Fall 2013 Events

November 8, 2013

ESSA Career Workshop


Wednesday, November 13, 2013

4:30pm - 6:00pm

UH Mānoa, George Hall 301B


Ever wonder what you can do with a degree in Ethnic Studies? Come by this workshop hosted by ESSA to find out!


For more information, click here.



November 8, 2013

ES 'Awakea and Inside the Ethnic Studies Studio


Friday, November 8, 2013

1:00pm - 3:00pm

UH Mānoa, George Hall 301B


This presentation will feature Seattle reggae rockers Kore Ionz, who have shared the stage with such legends as The Wailers, Steel Pulse, Toots & The Maytals, and Third World, as well as contemporary artists like Katchafire, J Boog, and The Green. Teaming up with producer Mell Dettmer (Femi Kuti, Bassekou Kouyate, Clinton Fearon), the band spent most of 2010 in the studio, releasing their second full-length album World War Free on August 2011. The lead single, “Love You Better,” was leaked in May 2011 on the Love You Better EP, and by mid-July was the #1 requested song on Native FM in Hilo and Kona. The song peaked at #4 on Island 98.5 in Honolulu and was first performed live during an in-studio on Seattle’s KEXP 90.3 FM in January 2011 which hit the #19 spot on the station’s Top Live Performances chart, falling right below Death Cab For Cutie. In March 2012 “Love You Better” hit #7 on 93.1 Da Pa‘ina in Honolulu. The second single off the album, “First Avenue,” features a guest appearance by Prometheus Brown of renowned Seattle hip hop duo Blue Scholars.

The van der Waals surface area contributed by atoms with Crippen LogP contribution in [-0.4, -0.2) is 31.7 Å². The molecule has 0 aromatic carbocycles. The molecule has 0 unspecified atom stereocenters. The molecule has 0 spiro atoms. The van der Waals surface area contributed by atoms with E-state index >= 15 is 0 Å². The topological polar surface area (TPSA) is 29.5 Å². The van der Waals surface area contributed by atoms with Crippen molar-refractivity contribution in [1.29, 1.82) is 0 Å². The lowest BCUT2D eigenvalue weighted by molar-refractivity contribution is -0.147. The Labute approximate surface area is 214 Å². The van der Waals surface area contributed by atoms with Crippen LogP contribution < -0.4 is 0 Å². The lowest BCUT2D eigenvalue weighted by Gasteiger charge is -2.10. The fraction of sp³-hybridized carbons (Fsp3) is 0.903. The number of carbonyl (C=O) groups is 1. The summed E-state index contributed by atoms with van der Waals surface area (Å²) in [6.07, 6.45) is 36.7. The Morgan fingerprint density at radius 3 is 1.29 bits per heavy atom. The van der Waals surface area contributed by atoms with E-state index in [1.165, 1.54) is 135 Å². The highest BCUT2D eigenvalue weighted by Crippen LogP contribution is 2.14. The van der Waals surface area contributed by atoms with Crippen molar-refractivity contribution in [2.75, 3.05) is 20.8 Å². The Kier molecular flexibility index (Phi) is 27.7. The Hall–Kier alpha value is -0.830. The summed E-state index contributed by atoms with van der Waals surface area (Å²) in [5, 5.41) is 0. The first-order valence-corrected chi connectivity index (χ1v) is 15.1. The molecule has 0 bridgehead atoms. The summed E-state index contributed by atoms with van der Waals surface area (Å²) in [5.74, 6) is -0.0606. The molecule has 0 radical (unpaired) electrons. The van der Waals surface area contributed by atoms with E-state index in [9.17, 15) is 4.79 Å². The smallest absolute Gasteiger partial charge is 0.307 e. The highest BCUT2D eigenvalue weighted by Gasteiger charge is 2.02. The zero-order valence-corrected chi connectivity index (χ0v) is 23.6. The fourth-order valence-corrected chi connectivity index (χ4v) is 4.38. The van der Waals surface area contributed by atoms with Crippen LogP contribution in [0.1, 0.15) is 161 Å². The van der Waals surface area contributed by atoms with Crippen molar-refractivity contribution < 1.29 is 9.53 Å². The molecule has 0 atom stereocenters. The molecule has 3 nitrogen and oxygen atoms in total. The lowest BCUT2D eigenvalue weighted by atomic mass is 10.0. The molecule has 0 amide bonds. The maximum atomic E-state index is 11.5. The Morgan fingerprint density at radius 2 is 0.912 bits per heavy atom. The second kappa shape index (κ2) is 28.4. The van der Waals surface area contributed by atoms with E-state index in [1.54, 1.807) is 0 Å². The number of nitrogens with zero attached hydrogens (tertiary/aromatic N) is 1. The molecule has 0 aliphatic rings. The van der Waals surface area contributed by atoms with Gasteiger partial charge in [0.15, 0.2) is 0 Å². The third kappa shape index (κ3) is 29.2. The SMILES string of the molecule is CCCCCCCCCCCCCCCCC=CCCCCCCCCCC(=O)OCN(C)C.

Co-sponsored by the Department of Ethnic Studies and the Ethnic Studies Student Association (ESSA).


For more information, call Professor Roderick Labrador at 808-956-6915.



November 5, 2013

Disentangling Diabetes: An anthropological exploration of understandings of type 2 diabetes among Native Hawaiians on Oʻahu


Tuesday, November 5, 2013

1:45pm - 2:45pm

UH Mānoa, Biomedical Sciences Building T208


Based on a field research project conducted in 2012 investigating the experiences and perceptions of illness and the body among Native Hawaiians with type 2 diabetes living in mainly low-income communities on Oʻahu, the speaker will show how diabetes and the concept of “big bodies” become the impetus for an interwoven discussion of the symbolism of the body, colonization, politics, culture, land, identity, and indigeneity.


Indigenous peoples worldwide hold the highest prevalence of type 2 diabetes, and Pacific Islanders like Native Hawaiians are struggling with what the World Health Organization has defined as a growing epidemic of diabetes. Diabetes among Native Hawaiians has predominantly been investigated as a genetic and biological problem without much attention to the social, political, cultural, and historical aspects of the ethnic inequality in health. The speaker’s research project is a rare anthropological exploration that goes beyond the clinical contexts. It integrates an understanding of people with diabetes as active participants in negotiations transcending issues of individual health -- moving into the realms of politics and the unique history of colonization in the Hawaiian Islands.